Losing touch with our food’s origins
A plant-based diet is great for your health, your heart (plants don’t have artery-clogging cholesterol) and even the environment. The United States Department of Agriculture’s new food guidelines, going from a pyramid to a plate model, propose having one half of the plate consisting of fruits and vegetables, with the remaining quarters divided between proteins and whole grains. Without argument, it’s a very sensible and healthy way of eating.
And then there are people like me who will basically eat anything. I try not to eat anything while it is still moving, but if a girl gets hungry I make no promises! I am not a big fan of organ meats, but that is strictly a matter of taste and I don’t like the taste. As humans we need to respect the animal enough to consume it entirely if we have killed it for food. I will respectfully transform those organ meats into a sensational pâté or mousse, and serve it to someone else.
I saw a picture of a sign on Facebook that read “Native Americans had a name for vegetarians. They called them bad hunters.” If most of us had to hunt, kill, clean and preserve our meat, the number of vegetarians would surely rise. We live in a society now where children think meat is a shrink-wrapped package from the supermarket. The origin of that meat is not a thought. Some are not even aware a hamburger comes from a cow or a chicken nugget comes from, well, I don’t really know where the nugget is on the chicken. (Joking, of course.)
While in culinary school I had to take a meat fabrication class, taught by Butcher Bob, an old-school butcher from San Francisco. I remember Butcher Bob took a chainsaw and broke down a half cow carcass as a demonstration. We also had to fillet whole fish, which sometimes contained their last meal in their stomachs, including smaller fish, sand dollars, starfish and more. It was like a treasure hunt. I also learned to cut a whole chicken up in less than minute. But mainly, I learned to respect those animals we killed in order to feed others and ourselves.
In stark contrast, when I taught at a culinary school, meat fabrication classes no longer existed. The primal cuts came in Cryovac packages, so we could not truly show the students the reality of where their meat came from. The only demonstration we did was break down a half lamb carcass, which both fascinated and repulsed students. I had one student who was raised a vegan, and that poor girl turned the whitest shade of pale I have ever seen. Needless to say, I excused her from the demo.
Everyone can make conscientious food choices
The American system of raising animals for food is broken and in need of repair. But that is a subject worthy of another essay, or a book. Actually, just watch the film “Food, Inc.,” or read Michael Pollan’s “The Omnivore’s Dilemma” for excellent coverage of that subject. But you can work around the industrial food system: Buy from small local farmers in your area, or even order online from farms that sell naturally raised and/or organic products.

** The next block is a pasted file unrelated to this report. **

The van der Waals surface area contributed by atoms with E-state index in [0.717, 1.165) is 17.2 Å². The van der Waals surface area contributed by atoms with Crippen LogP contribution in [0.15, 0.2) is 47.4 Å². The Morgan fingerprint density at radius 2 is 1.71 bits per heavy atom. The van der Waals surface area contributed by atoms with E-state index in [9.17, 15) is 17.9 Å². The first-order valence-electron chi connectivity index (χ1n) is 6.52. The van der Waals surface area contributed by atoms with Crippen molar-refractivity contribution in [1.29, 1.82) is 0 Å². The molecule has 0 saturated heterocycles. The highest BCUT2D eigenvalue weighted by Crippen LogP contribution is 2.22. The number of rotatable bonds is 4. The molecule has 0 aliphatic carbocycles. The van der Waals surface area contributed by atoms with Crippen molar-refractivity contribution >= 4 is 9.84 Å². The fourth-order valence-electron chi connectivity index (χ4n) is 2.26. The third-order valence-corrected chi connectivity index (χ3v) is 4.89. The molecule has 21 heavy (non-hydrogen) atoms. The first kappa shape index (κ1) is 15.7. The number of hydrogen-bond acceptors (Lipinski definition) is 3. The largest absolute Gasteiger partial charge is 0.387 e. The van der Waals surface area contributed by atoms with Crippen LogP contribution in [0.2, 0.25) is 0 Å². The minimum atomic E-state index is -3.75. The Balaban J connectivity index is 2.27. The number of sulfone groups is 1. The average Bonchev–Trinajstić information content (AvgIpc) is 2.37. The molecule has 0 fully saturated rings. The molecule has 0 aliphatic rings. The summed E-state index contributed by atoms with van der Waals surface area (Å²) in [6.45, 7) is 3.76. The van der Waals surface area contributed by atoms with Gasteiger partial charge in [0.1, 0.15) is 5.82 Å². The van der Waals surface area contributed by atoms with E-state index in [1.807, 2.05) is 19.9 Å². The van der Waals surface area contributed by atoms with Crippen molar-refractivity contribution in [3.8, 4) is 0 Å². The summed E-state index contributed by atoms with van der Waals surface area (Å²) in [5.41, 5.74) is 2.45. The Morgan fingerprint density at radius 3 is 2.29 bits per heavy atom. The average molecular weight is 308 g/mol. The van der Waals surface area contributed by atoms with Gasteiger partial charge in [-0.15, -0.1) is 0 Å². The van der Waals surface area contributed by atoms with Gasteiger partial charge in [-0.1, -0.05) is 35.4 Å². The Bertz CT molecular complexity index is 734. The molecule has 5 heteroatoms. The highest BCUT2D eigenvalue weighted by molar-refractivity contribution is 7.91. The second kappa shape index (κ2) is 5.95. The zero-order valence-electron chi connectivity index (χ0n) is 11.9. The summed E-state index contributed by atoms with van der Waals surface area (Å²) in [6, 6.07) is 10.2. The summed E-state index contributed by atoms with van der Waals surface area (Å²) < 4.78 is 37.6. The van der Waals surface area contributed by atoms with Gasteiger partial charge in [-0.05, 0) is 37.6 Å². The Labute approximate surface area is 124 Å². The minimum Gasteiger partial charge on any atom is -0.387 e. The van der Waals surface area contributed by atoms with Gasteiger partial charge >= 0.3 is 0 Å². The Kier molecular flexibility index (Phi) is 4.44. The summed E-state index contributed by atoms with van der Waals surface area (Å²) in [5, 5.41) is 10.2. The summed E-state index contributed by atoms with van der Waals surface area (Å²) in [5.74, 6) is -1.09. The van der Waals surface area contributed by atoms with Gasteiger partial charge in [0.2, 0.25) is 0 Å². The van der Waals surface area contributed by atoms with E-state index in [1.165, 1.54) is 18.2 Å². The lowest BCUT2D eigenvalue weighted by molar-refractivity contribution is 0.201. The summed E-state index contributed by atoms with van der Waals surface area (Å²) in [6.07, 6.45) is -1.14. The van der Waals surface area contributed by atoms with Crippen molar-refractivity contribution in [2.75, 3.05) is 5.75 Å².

This strategy works for vegans and vegetarians. Go to local farmers markets to buy organic, local produce. The large amount of pesticides used on our plants is appalling, so it is important to avoid them if you can. Certain pesticides that have been banned in the United States are still being sold by our mega-corporations to other countries, who then turn around and import cancer-causing, pesticide-covered produce to the United States.
There is no right or wrong way to eat, but some ways are gentler on the Earth and our bodies. As an avowed omnivore, a vegan diet would not work for me. But I do eat vegetarian meals often, and even grow organic vegetables in my back yard. Unfortunately, the gophers seem to be enjoying my organic vegetables more than I am this season.
This simple recipe for spicy carrot and yam soup makes a belly-warming and satisfying meal. This version is vegetarian, but can easily be converted to a vegan recipe by substituting the dairy products with coconut, soy or almond milk. The flavor profile would be altered, but the resulting taste would be just as delicious.
Spicy Carrot and Yam Soup
5 ounces carrots, about 4 small, peeled and sliced into large chunks
1½ pound yam, peeled and cubed
4 cups vegetable broth
1 teaspoon sea salt
½ teaspoon dried thyme
¼ teaspoon ground cinnamon
¼ teaspoon ground allspice
⅛ teaspoon ground chipotle pepper
1 to 1 ½ cups milk, half and half or cream
1. In a medium saucepan over medium low heat, simmer the carrots, yam, broth and spices about 30 minutes, until tender.
2. Purée the soup with an inversion blender or in a food processor.
3. Stir in the milk to thin the soup, until at the desired consistency.
4. Adjust the seasoning, if needed.
Top photo: Spicy carrot and yam soup. Credit: Cheryl D. Lee